An unintended pregnancy can change a young woman’s life. Worldwide, there are 120 million unintended pregnancies each year.

            The world our three granddaughters will inherit will be different from the world that we have known. I hope that their world in half a century is not too ghastly—and there is reason to support that hope.

            The risk of extreme overpopulation seems to be waning. The global TFR (the number of children a woman will bear) is close to replacement. Also, the number of global unplanned births approximates the net number of people added to the planet each year.

            In 2020 the global TFR was 2.3. In 1990, just 30 years ago, the TFR was almost one child larger, at 3.2. 

            The global TFR was over 5 when I was born in 1943 and has been dropping ever since. For a country with a low child mortality rate, replacement TFR is about 2.1. That is one child to replace the mother, another to replace the father and one tenth to account for children who don’t live to reproductive age. That number is higher where the child mortality rate is high—2.2 or 2.3. Fortunately, child mortality has dropped considerably in the past 3 decades, which is why we use 2.1 for the goal of ZPG (Zero Population Growth). We have made amazing progress!

            Well, if the TFR is so close to ZPG, we don’t need to worry about overpopulation, right? WRONG! There are three problems with that contention. Most important is that the planet is already overpopulated. We have almost 8 billion people on Earth, whereas 3 billion would be sustainable. To get our population down to a sustainable number without massive mortality will require a TFR close to 1. Second, it has taken many years to lower the TFR to 2.3, and most of the “low-hanging fruit” has been picked. It will be difficult to get it to 2.1 or below. Third, population momentum will keep growth going for decades after we reach ZPG since there will be many young people who will be starting their families. We will need a TFR significantly less than 2 in order to reach a sustainable population. Today’s children, including our granddaughters, will be happier and safer if the world becomes less crowded rather than more so.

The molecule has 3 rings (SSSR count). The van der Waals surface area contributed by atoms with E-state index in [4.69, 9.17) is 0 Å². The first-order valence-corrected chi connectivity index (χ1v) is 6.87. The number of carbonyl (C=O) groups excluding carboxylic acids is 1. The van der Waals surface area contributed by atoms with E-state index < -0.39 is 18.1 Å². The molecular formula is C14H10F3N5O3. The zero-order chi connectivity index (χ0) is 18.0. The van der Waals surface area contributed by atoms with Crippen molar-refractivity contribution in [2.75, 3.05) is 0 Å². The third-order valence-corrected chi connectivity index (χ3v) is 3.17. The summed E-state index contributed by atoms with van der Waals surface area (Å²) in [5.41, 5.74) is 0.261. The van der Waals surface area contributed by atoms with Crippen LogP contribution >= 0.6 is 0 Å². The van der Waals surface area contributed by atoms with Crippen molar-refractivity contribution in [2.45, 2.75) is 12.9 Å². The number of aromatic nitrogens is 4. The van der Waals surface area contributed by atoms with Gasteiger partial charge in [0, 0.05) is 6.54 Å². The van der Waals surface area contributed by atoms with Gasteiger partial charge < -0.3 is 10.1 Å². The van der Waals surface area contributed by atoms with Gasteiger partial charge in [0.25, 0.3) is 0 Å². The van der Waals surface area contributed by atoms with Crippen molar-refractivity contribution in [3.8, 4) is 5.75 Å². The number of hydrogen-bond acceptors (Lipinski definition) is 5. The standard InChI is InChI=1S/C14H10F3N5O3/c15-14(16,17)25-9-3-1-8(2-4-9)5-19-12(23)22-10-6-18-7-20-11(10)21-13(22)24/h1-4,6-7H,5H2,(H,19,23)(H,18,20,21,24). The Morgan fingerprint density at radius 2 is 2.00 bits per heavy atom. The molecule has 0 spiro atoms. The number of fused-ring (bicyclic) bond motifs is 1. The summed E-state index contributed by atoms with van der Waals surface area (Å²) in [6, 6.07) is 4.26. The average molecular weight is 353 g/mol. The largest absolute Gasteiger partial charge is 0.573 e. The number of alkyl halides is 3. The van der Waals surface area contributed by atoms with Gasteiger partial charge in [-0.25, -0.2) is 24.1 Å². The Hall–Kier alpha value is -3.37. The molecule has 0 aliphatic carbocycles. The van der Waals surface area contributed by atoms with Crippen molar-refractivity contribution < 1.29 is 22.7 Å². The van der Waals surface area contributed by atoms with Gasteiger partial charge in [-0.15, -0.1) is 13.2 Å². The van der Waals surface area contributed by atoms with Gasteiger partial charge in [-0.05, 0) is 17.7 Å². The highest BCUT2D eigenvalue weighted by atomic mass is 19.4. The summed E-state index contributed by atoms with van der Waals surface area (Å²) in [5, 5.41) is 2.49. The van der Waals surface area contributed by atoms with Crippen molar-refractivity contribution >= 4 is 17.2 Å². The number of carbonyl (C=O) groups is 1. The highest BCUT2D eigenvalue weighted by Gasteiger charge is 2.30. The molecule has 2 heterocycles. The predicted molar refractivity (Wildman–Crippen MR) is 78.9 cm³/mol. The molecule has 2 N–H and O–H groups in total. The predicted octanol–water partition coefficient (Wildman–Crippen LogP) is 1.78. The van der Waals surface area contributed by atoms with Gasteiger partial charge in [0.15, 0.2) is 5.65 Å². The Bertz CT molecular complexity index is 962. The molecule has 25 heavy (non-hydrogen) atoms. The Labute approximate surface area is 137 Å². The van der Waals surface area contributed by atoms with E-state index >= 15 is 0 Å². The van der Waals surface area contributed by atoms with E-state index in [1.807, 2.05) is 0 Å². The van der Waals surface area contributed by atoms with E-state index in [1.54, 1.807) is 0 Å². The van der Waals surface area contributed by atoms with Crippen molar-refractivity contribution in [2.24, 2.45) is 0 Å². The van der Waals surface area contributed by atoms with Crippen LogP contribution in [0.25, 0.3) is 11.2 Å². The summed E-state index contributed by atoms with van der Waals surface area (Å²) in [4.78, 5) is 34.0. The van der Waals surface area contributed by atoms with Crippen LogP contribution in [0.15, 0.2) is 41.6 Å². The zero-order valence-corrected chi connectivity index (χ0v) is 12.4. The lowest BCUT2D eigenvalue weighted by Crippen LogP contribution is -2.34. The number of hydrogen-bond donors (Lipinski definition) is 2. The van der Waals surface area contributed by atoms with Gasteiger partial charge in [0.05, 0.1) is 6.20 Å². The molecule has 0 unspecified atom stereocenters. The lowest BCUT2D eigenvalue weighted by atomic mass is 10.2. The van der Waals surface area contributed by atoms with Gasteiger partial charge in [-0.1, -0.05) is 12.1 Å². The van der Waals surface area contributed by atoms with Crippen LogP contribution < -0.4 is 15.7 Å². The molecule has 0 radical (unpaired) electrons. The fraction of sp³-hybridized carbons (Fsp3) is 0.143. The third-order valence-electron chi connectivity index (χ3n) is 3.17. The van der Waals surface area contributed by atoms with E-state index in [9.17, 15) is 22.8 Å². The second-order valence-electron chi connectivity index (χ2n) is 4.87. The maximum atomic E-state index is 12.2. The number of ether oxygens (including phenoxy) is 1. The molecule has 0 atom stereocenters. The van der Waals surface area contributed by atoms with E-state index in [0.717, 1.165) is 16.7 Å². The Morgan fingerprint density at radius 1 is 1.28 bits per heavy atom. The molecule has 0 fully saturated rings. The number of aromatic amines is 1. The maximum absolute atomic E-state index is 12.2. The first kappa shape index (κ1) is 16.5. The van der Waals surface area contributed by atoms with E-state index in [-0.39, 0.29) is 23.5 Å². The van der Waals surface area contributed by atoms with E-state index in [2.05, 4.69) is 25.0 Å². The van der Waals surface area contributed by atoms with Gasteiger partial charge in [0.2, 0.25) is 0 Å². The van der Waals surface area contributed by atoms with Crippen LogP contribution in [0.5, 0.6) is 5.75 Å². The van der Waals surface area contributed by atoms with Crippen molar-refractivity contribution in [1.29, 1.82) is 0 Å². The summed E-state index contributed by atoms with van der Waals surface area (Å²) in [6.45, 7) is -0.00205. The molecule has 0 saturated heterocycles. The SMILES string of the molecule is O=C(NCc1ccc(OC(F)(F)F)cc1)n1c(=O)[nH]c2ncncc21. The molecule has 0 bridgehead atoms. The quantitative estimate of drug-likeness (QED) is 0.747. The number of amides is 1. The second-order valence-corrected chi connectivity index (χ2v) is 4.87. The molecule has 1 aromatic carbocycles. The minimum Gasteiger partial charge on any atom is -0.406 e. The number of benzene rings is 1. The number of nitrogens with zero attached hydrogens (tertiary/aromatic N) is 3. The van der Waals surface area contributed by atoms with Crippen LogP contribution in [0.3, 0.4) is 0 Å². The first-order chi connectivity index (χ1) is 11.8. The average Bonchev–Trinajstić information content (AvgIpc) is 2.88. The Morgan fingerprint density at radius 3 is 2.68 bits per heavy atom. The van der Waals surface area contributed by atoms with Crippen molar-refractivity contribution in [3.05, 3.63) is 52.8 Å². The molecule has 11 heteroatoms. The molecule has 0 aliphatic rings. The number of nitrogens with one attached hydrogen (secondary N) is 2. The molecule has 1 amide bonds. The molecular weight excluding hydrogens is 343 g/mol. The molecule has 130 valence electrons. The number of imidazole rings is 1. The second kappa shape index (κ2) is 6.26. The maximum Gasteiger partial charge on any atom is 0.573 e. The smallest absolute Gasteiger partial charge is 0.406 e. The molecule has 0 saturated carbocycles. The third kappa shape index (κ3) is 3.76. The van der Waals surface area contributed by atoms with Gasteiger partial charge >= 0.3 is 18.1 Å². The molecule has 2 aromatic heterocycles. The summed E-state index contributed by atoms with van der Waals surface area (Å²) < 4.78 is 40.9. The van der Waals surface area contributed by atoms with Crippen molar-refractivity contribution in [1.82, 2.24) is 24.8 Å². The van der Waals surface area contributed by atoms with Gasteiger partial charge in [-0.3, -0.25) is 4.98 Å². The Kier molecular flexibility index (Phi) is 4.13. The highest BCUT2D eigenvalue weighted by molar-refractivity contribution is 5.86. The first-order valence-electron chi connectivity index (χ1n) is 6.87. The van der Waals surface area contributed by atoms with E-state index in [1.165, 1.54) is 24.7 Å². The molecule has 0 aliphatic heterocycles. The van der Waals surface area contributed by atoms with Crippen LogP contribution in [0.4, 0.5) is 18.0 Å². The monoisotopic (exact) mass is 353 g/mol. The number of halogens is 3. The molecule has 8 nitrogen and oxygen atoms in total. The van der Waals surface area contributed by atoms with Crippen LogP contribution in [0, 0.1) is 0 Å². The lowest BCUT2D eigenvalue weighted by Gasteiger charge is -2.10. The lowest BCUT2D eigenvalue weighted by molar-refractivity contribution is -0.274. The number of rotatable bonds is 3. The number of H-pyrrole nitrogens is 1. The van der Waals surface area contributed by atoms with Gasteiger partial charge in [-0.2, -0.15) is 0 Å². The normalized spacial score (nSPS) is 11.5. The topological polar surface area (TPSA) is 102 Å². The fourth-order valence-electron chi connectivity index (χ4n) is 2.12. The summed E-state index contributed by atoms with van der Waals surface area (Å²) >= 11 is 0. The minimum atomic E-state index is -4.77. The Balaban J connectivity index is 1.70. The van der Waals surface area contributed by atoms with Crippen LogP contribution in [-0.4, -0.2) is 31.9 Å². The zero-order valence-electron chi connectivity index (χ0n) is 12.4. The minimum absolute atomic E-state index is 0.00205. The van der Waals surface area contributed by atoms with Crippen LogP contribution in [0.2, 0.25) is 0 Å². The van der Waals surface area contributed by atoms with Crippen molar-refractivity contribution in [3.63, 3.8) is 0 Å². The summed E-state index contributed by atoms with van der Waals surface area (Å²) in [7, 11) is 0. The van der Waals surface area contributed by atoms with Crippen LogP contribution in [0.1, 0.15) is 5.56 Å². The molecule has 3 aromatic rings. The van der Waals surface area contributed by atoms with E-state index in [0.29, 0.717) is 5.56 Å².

The number of unintended (or unplanned) pregnancies globally is about 120 million each year. What is an “unintended pregnancy”? Social scientists recognize that there is a spectrum of desire. At one end of the spectrum are our two sons who were definitely planned—and also very much loved. At the other end of the continuum might be a pregnancy that results from rape during war.

            The global rate of unintended pregnancy has dropped from 79 to 64 per thousand reproductive-aged women from the early 1990s to the late 2010s. The global abortion rate also dropped slightly in the same 25-year period. Safe, effective contraception has helped lower both of these rates. Of those 120 million unintended pregnancies, many will be miscarried and others will be aborted, so perhaps 80 million are carried to term.

            It is coincidental that the number of unintended births is close to the net growth of our population. If we can make family planning services available to all people, there is a good chance that global population will stabilize or start to decrease. Because we consume the most, we in richer countries must have the fewest unintended pregnancies. Remember, consumption multiplied by the number of people determines environmental impact. Therefore, unintended pregnancies cause the most impact in rich countries, such as the USA. In this same 25-year period, the unintended pregnancy rate has dropped by almost half in Europe and northern America, some of the world’s richest countries.

            Unfortunately, there is also bad news. Politicians are not very interested in investing in family planning, although it has been shown that every dollar spent would save many dollars for maternal and newborn care—and save many lives of women and children.

© Richard Grossman MD, 2021